CPU Scheduling determines which process will exclusively use the CPU while another is paused. The goal is to ensure that whenever the CPU is idle, the OS chooses at least one of the programs in the ready queue to run. Here CPU scheduler will be in charge of the selection process. It chooses from among the processes in memory that are ready to run.

Types of CPU Scheduling

There are two major types Of CPU Scheduling:

  1. Preemptive Scheduling: Tasks are generally assigned with their priorities in Preemptive Scheduling. Even if a lower priority task is still running, it is sometimes necessary to run a higher priority task before a lower priority task. In this situation, the lower priority task is put on hold for a while and then resumes when the higher priority task is completed.
  2. Non-Preemptive Scheduling: The CPU has been assigned to a particular process in this scheduling mechanism. The process that keeps the CPU occupied will either switch context or terminate to relieve the CPU. It’s the only method that works across a variety of hardware platforms. That’s why, unlike preemptive scheduling, it doesn’t require any particular hardware like timers.

Differences between Preemptive and Non-Preemptive Scheduling

  1. In pre-emptive scheduling, memory allocated in the main memory of the CPU is for a limited time. It may be assigned to any other process depending on the state of the current process or the priority of the new incoming process. In non-Preemptive scheduling, memory is allocated to the same process until it is completed.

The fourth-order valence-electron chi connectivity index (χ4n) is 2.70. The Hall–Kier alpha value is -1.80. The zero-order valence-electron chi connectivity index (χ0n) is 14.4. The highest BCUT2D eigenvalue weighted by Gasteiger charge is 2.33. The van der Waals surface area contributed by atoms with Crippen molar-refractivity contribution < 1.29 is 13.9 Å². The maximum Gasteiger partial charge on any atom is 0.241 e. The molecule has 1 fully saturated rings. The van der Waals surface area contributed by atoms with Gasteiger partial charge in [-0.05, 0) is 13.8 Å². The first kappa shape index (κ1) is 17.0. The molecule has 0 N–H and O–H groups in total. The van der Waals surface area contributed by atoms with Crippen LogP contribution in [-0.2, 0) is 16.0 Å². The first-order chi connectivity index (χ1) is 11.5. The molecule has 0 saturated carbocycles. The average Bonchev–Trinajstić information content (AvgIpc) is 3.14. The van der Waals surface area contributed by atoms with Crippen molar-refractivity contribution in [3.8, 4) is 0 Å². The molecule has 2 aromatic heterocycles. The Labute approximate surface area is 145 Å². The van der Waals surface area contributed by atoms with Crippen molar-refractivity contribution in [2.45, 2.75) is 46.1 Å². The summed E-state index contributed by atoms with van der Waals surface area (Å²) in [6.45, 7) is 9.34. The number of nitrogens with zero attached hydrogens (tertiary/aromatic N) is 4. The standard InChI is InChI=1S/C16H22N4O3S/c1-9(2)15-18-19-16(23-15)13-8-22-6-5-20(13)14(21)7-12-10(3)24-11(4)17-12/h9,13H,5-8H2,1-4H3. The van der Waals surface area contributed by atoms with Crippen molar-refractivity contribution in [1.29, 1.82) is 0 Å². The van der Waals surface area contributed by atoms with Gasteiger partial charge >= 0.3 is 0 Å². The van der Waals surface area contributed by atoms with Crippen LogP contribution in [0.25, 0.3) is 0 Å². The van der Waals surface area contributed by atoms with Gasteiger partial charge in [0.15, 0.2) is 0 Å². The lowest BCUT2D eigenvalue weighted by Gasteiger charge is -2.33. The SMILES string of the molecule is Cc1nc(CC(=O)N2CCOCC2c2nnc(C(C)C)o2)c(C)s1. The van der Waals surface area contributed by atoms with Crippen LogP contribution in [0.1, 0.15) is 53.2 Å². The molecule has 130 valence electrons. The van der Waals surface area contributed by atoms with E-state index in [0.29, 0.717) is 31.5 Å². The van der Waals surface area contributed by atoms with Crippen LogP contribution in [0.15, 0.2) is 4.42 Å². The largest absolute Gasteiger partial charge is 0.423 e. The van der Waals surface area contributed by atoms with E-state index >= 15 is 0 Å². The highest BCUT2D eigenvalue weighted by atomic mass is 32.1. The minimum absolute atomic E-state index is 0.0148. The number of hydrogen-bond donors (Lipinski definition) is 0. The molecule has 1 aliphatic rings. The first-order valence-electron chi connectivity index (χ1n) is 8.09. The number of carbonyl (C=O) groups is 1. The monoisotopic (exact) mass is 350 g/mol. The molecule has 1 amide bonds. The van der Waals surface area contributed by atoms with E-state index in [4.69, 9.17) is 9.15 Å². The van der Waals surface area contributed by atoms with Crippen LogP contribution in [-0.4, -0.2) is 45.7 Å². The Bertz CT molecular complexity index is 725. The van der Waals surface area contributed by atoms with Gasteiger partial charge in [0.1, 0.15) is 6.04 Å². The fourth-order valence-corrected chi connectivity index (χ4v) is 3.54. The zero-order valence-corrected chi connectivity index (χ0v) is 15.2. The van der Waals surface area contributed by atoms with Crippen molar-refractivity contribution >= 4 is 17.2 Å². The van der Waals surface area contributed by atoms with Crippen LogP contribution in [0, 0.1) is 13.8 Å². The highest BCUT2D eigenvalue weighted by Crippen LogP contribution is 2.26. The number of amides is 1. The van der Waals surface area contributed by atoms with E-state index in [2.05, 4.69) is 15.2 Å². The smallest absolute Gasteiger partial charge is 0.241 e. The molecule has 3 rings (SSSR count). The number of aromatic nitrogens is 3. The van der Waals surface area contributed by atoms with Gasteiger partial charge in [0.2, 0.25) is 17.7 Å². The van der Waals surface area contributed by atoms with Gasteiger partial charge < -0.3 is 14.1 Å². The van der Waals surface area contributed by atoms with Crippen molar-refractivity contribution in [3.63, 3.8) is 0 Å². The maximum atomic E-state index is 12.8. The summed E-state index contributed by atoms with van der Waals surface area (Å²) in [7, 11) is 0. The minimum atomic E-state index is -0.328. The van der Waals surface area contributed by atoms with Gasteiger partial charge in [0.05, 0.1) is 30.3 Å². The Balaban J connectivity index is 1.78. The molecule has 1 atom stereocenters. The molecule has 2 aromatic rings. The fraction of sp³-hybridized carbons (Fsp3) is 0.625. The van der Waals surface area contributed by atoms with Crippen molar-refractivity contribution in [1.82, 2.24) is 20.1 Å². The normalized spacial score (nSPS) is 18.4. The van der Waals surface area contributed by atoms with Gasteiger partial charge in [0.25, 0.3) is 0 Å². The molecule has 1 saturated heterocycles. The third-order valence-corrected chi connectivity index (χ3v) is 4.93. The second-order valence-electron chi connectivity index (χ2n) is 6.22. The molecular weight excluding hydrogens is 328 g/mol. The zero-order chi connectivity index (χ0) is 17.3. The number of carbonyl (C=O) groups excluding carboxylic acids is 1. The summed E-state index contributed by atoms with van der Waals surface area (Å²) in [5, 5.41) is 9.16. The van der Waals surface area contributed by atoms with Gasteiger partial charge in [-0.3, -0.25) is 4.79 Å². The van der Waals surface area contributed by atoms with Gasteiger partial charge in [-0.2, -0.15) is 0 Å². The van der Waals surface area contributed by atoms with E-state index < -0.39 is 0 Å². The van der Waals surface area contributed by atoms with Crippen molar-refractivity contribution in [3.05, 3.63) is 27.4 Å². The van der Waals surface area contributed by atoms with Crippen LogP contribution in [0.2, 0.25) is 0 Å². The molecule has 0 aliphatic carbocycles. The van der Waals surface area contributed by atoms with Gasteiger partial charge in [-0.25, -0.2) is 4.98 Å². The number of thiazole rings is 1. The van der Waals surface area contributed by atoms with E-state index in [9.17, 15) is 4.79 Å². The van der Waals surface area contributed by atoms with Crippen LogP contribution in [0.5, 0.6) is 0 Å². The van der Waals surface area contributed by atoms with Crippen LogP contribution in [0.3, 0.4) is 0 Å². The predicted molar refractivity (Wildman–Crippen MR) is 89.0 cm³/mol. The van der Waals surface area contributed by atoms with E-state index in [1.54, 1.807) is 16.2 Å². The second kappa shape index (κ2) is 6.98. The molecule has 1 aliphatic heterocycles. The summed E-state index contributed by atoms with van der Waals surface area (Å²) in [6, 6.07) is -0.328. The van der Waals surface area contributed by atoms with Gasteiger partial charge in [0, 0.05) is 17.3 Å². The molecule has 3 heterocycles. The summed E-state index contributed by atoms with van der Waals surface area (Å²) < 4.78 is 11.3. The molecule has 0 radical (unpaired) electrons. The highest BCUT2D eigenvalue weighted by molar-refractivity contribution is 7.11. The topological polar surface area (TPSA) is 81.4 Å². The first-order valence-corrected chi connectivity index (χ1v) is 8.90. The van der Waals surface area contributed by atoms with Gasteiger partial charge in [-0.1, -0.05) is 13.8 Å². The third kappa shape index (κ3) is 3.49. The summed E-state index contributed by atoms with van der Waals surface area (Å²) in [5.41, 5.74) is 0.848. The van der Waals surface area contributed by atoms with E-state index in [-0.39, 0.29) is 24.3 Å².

2. In preemptive scheduling, if high-priority processes keep on coming, a low-priority process can be interrupted for an indefinite time. In non-preemptive scheduling, if any large process is processing, it will keep on processing and will not allow even a small process to process before it completes execution.
  3. In preemptive scheduling, it has to save all the data of the process in a halted state so that it can continue from that point only, whereas no such requirements exist in non-preemptive scheduling.

Different Scheduling Algorithms in Operating System

Now, we will look at the overview of the various scheduling algorithms involved in process management one by one. We will cover each algorithm separately in different blogs.

First Come, First Serve (FCFS) Scheduling Algorithm

It is the most basic CPU scheduling algorithm, where a FIFO queue can be used to manage the scheduling strategy. The idea is simple: a process that asks first to get the CPU allocation, get access to the CPU first.